Keep in mind that both fixed wireless and satellite are tails on a big telco dog. Total U.S. mobile service revenuesare on the order of $256 billion annually, with fixed telco revenues perhaps $100 million and cable TV revenues roughly $60 billion, representing annual industry revenues of at least $455 billion. Others might prefer higher figures.
Any industry segment with annual revenues in the single-digit billions represents a fraction of a percent of total industry revenues.

U.S. fixed wireless revenue will double from $2.3 billion to more than $5.2 billion, according to the Carmel Group. Accounts also will grow from four million at the end of 2016 to eight million by 2021.

source: The Carmel Group

Depending on how one chooses to count revenue, the fix…

Why Price Anchoring and "Price Per User" Might Explain Antipathy to Linear Video

In the internet era, where the expected price is "free," prices north of zero might be one reason why many people complain about linear subscription video prices. There is a big difference between $10 a month for Netflix and $80 for linear video, even if the products are not full product substitutes.
It is hard to tell whether perceived value or price anchoring are bigger drivers of dissatisfaction with linear TV services, even if the stated reasons for unhappiness tend to center on “customer service” issues, in addition to price.

People often complain about price increases for cable TV services that go up more than the general level of inflation. Yes, that is an issue. But consumer prices have been climbing since 1970 or so.

source: Bureau of Labor Statistics

I cannot remember a time (over three to four decades) when consumers actually reported “liking” their cable TV services. Most often, they tend to rank them very low, when compared to most other consumer products.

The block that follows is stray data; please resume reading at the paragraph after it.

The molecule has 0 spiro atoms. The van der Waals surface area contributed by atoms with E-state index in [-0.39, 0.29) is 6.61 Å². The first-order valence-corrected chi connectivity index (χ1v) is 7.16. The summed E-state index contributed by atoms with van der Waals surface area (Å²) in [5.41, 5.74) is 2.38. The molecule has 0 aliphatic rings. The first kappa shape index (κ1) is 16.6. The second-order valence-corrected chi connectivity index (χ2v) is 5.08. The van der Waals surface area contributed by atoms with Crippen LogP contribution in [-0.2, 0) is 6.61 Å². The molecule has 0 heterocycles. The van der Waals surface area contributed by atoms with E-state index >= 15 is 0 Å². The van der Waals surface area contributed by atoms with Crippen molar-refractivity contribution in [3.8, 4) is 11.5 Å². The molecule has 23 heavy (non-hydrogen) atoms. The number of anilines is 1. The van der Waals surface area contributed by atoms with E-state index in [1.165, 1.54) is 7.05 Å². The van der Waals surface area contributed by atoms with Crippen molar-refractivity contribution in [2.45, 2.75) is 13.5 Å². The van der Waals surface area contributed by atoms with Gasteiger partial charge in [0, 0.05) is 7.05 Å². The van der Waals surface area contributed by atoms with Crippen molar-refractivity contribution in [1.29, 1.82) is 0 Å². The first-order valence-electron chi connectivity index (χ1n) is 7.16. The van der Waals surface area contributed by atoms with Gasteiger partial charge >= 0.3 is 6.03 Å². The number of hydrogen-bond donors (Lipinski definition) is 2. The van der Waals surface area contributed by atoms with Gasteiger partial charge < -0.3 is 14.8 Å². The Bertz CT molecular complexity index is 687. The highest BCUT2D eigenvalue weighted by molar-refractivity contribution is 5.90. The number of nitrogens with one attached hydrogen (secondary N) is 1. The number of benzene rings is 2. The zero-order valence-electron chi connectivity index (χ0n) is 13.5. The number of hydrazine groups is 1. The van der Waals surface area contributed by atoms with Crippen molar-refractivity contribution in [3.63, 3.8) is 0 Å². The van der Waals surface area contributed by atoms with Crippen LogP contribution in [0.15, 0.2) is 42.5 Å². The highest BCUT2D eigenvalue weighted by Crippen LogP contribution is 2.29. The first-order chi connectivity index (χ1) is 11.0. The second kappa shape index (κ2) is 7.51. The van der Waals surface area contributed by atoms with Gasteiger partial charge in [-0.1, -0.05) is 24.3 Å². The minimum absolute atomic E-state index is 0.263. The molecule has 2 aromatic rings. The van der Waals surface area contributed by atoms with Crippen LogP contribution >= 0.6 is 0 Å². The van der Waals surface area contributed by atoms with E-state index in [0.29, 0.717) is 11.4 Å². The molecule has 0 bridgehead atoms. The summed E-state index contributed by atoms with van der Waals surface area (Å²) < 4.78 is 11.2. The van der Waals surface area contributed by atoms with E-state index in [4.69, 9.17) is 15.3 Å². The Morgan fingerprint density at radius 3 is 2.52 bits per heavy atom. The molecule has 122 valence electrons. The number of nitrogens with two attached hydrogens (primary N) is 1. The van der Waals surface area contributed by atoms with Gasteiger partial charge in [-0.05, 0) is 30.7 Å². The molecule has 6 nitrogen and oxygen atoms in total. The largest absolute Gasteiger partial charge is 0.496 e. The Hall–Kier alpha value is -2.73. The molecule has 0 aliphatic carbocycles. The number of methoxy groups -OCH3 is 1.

These …

IoT Networks Will Be Many-to-One

The architecture of coming internet of things networks is going to be radically different from the voice, consumer internet or business data network architectures. Those networks were built to support “point to point” communications from any node to any other node.
Irrespective of the access mechanism (mobile, Wi-Fi, other), the fundamental networking architecture of a sensor network (and therefore of  the internet of things) is “sensor to server,” not “point-to-point,” as was the architecture of the voice network or the early internet. source: Aeris
That is going to have consequences. The IoT networks will be the inverse of the point-to-multipoint satellite TV, cable TV, radio and TV broadcast networks.
In contrast with point-to-point, any-to-any networks, these broadcast or multicast networks are optimized for one-to-many communications in the downstream direction.
IoT networks will be optimized for many-to-one communications upstream to servers. If there are scores of billions of dev…

How Big Will Satellite IoT Be?

All executives from mid-size to enterprise firms in agriculture, surveyed by Vanson Bourne on behalf of Inmarsat, believe they will be using  internet of things apps and services within about five years.
Some 85 percent of executives in transportation industries believe they will be using IoT apps and services within five years, and nearly that many in the energy business. In the mining business, perhaps 65 percent of respondents believe they will be using IoT in five years.
You are not likely surprised by such findings. Given the hype around internet of things, it would be a rare executive who thought it “sounded right” to project no use of such capabilities.
Neither are you likely surprised that Inmarsat might sponsor such research. No less than other segments of the communications industry, satellite firms argue they will be relevant for IoT, largely because of coverage capabilities. Basically, that is the newest form of the “no one platform is best for all scenarios” argument.
It …